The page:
Cap 2.0-8.0 cm broad, convex, expanding to plano-convex, sometimes with a low umbo; margin decurved, occasionally wavy in outline, normally not appendiculate; surface more or less glabrous, at times shallowly pitted or with small depressions, viscid when moist, buff to pale olive-grey, often spotted or streaked rusty-brown; context soft, thick, pale, dingy-buff, slightly darker when cut and developing dull vinaceous tones; odor harsh, similar to that of Suillus pungens; taste mild.
Pores radiating from the stipe, dull ochraceous, angular, elongated, up to 2 mm in the longest dimension, not discoloring when bruised; tubes 0.4-1.0 cm long, colored like the pores or darkening somewhat when cut, adnate to subdecurrent at the stipe.
Stipe 2-5 cm long, 0.5-1.0 cm thick, round, solid, equal to tapering to a narrowed base, sometimes twisted or with a basal bend; surface at the apex ochraceous, longitudinally striate or obscurely reticulate from partially descending tubes, pallid below when young, but in age developing brownish glands or discolorations where bruised; partial veil membranous-viscid, translucent buff-brown, forming a ragged, superior veil, typically appressed to the stipe and colored brown from spores.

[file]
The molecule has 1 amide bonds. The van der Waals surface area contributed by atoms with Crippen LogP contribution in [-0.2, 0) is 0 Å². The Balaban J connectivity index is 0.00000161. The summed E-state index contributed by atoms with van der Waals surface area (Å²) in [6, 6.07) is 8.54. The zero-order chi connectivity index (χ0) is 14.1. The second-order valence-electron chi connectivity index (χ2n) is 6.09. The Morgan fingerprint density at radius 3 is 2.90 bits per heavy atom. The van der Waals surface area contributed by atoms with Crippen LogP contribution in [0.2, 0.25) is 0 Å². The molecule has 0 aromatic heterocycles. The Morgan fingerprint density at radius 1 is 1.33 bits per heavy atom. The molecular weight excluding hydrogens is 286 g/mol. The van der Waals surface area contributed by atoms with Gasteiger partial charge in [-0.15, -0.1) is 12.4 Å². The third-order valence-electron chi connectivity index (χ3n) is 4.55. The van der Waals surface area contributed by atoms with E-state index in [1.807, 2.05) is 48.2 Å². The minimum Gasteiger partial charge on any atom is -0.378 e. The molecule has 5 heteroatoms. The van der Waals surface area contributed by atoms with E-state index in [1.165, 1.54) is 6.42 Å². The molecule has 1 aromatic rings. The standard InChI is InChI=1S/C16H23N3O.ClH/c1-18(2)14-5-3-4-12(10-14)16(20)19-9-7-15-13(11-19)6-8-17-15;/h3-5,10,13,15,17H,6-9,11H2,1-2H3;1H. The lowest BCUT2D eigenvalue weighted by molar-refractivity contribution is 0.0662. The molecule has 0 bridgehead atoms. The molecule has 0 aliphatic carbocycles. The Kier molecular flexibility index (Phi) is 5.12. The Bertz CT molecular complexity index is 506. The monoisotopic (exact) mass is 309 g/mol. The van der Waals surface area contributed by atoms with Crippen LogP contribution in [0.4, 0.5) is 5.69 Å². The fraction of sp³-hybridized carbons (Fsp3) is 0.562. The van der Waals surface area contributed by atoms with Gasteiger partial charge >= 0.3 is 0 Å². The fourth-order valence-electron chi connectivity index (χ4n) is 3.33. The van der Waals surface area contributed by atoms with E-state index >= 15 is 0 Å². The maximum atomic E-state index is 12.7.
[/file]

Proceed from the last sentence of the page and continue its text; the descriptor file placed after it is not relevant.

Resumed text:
Spores 8-10 x 3.5-4 µm, smooth, thin-walled, narrowly elliptical to subfusiform; spore print brownish-olive.
Solitary to gregarious in conifer woods; believed to be mycorrhizally associated with beach pine (Pinus contorta); relatively common north of San Francisco along the Mendocino coast; fruiting from late fall to mid-winter.
Probably edible but untried due to a viscid cap and minimal texture.
Suillus umbonatus is among the drabbest, least conspicuous of our local slippery jacks. It is recognized by a viscid, buff to pale olive-grey cap often with reddish-brown streaks, ochraceous tubes that do not discolor, and a viscid brownish annulus. Despite the species name, the presence of an umbonate cap is not a consistent character and may be lacking in some collections.